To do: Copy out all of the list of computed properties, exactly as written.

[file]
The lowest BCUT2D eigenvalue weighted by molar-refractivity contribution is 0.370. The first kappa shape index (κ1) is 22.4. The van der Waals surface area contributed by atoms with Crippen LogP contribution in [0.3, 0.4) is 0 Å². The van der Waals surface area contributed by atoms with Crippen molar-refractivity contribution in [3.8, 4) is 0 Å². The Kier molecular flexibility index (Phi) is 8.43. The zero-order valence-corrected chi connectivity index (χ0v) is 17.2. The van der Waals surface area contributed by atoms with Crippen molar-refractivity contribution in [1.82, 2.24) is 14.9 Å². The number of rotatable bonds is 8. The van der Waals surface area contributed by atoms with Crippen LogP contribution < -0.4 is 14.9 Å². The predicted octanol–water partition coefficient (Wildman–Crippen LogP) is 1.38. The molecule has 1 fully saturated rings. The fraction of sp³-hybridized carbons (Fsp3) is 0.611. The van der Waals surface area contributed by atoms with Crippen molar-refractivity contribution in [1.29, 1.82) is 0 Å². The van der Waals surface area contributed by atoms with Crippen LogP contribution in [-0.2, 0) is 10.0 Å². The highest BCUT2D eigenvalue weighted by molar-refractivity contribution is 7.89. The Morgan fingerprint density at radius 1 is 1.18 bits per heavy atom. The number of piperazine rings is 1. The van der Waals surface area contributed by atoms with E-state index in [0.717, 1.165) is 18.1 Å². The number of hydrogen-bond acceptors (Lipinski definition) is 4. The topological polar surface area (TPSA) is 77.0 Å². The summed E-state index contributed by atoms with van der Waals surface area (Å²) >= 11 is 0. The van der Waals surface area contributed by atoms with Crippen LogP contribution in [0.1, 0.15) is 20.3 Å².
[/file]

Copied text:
The lowest BCUT2D eigenvalue weighted by molar-refractivity contribution is 0.370. The first kappa shape index (κ1) is 22.4. The van der Waals surface area contributed by atoms with Crippen LogP contribution in [0.3, 0.4) is 0 Å². The van der Waals surface area contributed by atoms with Crippen molar-refractivity contribution in [3.8, 4) is 0 Å². The Kier molecular flexibility index (Phi) is 8.43. The zero-order valence-corrected chi connectivity index (χ0v) is 17.2. The van der Waals surface area contributed by atoms with Crippen molar-refractivity contribution in [1.82, 2.24) is 14.9 Å². The number of rotatable bonds is 8. The van der Waals surface area contributed by atoms with Crippen LogP contribution < -0.4 is 14.9 Å². The predicted octanol–water partition coefficient (Wildman–Crippen LogP) is 1.38. The molecule has 1 fully saturated rings. The fraction of sp³-hybridized carbons (Fsp3) is 0.611. The van der Waals surface area contributed by atoms with Crippen molar-refractivity contribution in [1.29, 1.82) is 0 Å². The van der Waals surface area contributed by atoms with Crippen LogP contribution in [-0.2, 0) is 10.0 Å². The highest BCUT2D eigenvalue weighted by molar-refractivity contribution is 7.89. The Morgan fingerprint density at radius 1 is 1.18 bits per heavy atom. The number of piperazine rings is 1. The van der Waals surface area contributed by atoms with E-state index in [0.717, 1.165) is 18.1 Å². The number of hydrogen-bond acceptors (Lipinski definition) is 4. The topological polar surface area (TPSA) is 77.0 Å². The summed E-state index contributed by atoms with van der Waals surface area (Å²) >= 11 is 0. The van der Waals surface area contributed by atoms with Crippen LogP contribution in [0.1, 0.15) is 20.3 Å².